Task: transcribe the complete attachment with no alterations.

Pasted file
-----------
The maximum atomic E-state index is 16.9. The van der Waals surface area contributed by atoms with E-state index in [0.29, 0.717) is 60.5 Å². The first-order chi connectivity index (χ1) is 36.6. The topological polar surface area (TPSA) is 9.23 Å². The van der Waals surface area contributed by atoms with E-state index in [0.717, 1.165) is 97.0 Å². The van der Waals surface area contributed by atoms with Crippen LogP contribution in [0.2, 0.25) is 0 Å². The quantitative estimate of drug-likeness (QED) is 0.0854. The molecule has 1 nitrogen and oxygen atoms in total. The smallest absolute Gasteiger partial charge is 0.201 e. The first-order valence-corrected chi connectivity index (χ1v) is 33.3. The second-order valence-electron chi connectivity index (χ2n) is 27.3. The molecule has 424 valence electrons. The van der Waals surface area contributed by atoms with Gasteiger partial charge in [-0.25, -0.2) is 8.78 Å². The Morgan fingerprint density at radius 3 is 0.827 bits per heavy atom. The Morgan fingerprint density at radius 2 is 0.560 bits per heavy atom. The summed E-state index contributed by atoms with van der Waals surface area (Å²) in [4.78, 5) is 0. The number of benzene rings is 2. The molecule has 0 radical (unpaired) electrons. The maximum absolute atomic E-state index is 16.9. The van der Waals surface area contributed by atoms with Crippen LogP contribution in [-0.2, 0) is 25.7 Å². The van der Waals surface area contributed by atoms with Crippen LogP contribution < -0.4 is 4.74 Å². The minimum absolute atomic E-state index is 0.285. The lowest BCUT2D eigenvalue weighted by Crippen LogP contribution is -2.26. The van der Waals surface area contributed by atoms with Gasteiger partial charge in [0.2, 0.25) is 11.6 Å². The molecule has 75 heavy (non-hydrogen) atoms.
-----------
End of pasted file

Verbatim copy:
The maximum atomic E-state index is 16.9. The van der Waals surface area contributed by atoms with E-state index in [0.29, 0.717) is 60.5 Å². The first-order chi connectivity index (χ1) is 36.6. The topological polar surface area (TPSA) is 9.23 Å². The van der Waals surface area contributed by atoms with E-state index in [0.717, 1.165) is 97.0 Å². The van der Waals surface area contributed by atoms with Crippen LogP contribution in [0.2, 0.25) is 0 Å². The quantitative estimate of drug-likeness (QED) is 0.0854. The molecule has 1 nitrogen and oxygen atoms in total. The smallest absolute Gasteiger partial charge is 0.201 e. The first-order valence-corrected chi connectivity index (χ1v) is 33.3. The second-order valence-electron chi connectivity index (χ2n) is 27.3. The molecule has 424 valence electrons. The van der Waals surface area contributed by atoms with Gasteiger partial charge in [-0.25, -0.2) is 8.78 Å². The Morgan fingerprint density at radius 3 is 0.827 bits per heavy atom. The Morgan fingerprint density at radius 2 is 0.560 bits per heavy atom. The summed E-state index contributed by atoms with van der Waals surface area (Å²) in [4.78, 5) is 0. The number of benzene rings is 2. The molecule has 0 radical (unpaired) electrons. The maximum absolute atomic E-state index is 16.9. The van der Waals surface area contributed by atoms with Crippen LogP contribution in [-0.2, 0) is 25.7 Å². The van der Waals surface area contributed by atoms with Crippen LogP contribution < -0.4 is 4.74 Å². The minimum absolute atomic E-state index is 0.285. The lowest BCUT2D eigenvalue weighted by Crippen LogP contribution is -2.26. The van der Waals surface area contributed by atoms with Gasteiger partial charge in [0.2, 0.25) is 11.6 Å². The molecule has 75 heavy (non-hydrogen) atoms.